So you see in the next two months there is much uncertainty that will affect every American and everyone's investment portfolio. For the year, most portfolios have returned very nice returns on a year to date basis. Therefore, many will be looking to reduce some of their exposure to this short term uncertainty by taking some profits and possibly doing some tax loss selling in taxable accounts. In addition, as the political turmoil rises, I expect there to be a minor panic in the market that will cause it to pull back to 1330 on the S&P 500. At that level, there will be a multitude entry points into long-term equity investments.
Stocks to Sell Right Now
I would be a seller of major banks, regional banks and retailers in the near-term-- Bank of America (NYSE:BAC), JP Morgan Chase (NYSE:JPM), Wells Fargo (NYSE:WFC), Citigroup (NYSE:C), New York Community Bank (NYB), Fifth Third Bank (NASDAQ:FITB) as well as Tiffany (NYSE:TIF), Coach (NYSE:COH), Macy's (NYSE:M), and Target (NYSE:TGT) --these are examples of stocks that have had a nice run in 2012, but will likely get hit hard in the next few months.
Longer Term Market Opportunities and Pitfalls
Every election over the past 200 years has offered opportunities to make smart investments that will benefit from the consequences of those elections. In the case of this year's election there will be some great sectors to look for those opportunities and some sectors that it may be better to stay away from. In addition, even within a sector there will be sub sectors that will outperform others based on legislation that is already law and highly likely to become fully implemented. For example, here is a quick visual decision tree that I put together regarding the US Healthcare Sector:
Affordable Healthcare Act Fully Implemented = Yes
Health Insurance Companies = Avoid
Medical Device Companies = Avoid
Publically Trades Hospitals = Invest
Medicaid Managed Care Companies = Invest
Diagnostic Device Companies = Invest
The most likely longer-term effect of this election is a high probability for "Stagflation". Stagflation is an economic term that describes slow or no GDP growth accompanied by high inflation. This economic scenario is now one of the highest probabilities for the US economy over the next 12 to 24 months. A slow growth economy propped up by the Fed continuing to print US dollars via Quantitative Easing will keep GDP on "life support" but it will lead to higher energy, food, fuel, and commodity prices. Under this scenario there will be opportunities to make money in gold, silver, copper, oil, real estate trusts and food & agriculture companies.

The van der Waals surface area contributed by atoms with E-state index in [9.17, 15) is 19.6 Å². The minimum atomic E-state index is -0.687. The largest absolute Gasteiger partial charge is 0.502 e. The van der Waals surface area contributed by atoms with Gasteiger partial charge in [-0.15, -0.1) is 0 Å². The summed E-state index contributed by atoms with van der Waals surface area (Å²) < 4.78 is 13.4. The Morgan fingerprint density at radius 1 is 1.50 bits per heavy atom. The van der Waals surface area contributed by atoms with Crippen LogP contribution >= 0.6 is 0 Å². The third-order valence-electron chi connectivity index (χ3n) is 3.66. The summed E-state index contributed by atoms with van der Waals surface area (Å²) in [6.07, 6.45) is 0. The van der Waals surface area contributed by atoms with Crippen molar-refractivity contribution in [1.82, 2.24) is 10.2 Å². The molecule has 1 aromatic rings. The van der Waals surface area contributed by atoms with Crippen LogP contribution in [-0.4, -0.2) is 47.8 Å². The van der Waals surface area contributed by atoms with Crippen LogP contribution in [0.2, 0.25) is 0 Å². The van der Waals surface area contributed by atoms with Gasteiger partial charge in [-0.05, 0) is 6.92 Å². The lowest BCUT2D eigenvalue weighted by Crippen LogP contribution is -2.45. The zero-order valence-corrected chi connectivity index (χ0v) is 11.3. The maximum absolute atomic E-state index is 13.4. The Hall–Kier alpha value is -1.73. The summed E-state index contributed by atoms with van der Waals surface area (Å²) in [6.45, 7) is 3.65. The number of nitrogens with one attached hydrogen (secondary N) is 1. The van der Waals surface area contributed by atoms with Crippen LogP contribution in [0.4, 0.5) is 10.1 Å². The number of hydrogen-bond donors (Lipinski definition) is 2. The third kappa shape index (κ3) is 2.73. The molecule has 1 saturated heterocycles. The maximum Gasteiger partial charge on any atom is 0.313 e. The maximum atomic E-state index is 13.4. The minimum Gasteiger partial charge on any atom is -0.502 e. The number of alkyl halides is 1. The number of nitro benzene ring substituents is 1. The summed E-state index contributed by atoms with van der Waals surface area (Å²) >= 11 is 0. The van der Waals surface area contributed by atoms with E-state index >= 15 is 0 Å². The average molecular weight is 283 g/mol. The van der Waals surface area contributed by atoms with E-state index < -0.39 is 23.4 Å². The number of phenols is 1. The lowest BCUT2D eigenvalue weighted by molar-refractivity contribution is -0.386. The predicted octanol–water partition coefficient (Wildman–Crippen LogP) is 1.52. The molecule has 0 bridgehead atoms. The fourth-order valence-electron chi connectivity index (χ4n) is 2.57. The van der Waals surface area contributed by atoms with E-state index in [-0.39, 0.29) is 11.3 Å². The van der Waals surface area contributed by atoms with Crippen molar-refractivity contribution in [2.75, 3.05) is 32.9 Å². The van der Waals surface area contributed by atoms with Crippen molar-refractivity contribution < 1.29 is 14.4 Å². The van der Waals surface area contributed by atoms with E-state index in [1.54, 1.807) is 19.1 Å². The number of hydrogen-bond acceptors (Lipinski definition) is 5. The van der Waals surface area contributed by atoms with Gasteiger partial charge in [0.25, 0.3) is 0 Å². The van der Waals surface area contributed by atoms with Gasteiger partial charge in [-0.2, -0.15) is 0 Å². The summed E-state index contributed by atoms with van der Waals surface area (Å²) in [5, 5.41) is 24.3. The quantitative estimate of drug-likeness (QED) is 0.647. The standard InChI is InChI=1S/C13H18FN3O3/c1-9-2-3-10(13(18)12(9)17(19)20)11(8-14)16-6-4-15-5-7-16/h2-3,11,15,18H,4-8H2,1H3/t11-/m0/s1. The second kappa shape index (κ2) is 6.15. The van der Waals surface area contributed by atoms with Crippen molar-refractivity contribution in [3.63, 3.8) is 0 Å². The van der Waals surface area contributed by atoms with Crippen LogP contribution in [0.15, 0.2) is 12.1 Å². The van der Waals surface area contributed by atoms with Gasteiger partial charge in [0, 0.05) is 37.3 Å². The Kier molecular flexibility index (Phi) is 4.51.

On the flip side, the "Stagflation" scenario above bodes poorly for bonds, fixed rate investments & US Dollar (cash). These asset classes will likely need to be avoided on a longer duration basis. It would not be prudent to park cash or buy long-term bonds over extended periods of time as these investments will lose value and should be considered an investing "pitfall". Once the near term volatility subsides, investors should look to sell their most high quality bonds at a profit and look for equity opportunities or possibly go short the dollar and US Treasuries.
There are other opportunities that currently exist in the technology area that will revolutionize communication and data in the future. I believe that American ingenuity will always increase productivity which will slightly help with reducing inflation in labor costs and speed up the flow of information to a smarter and smarter consumer. This is a topic for another day. I will be putting together a buy list over the next month and share it with you. Until then, get your capital to a safe place as the financial super-storm approaches.
Disclosure: I have no positions in any stocks mentioned, and no plans to initiate any positions within the next 72 hours. I have recently sold positions in BAC, JPM, NYB, and M. I wrote this article myself, and it expresses my own opinions. I am not receiving compensation for it (other than from Seeking Alpha). I have no business relationship with any company whose stock is mentioned in this article.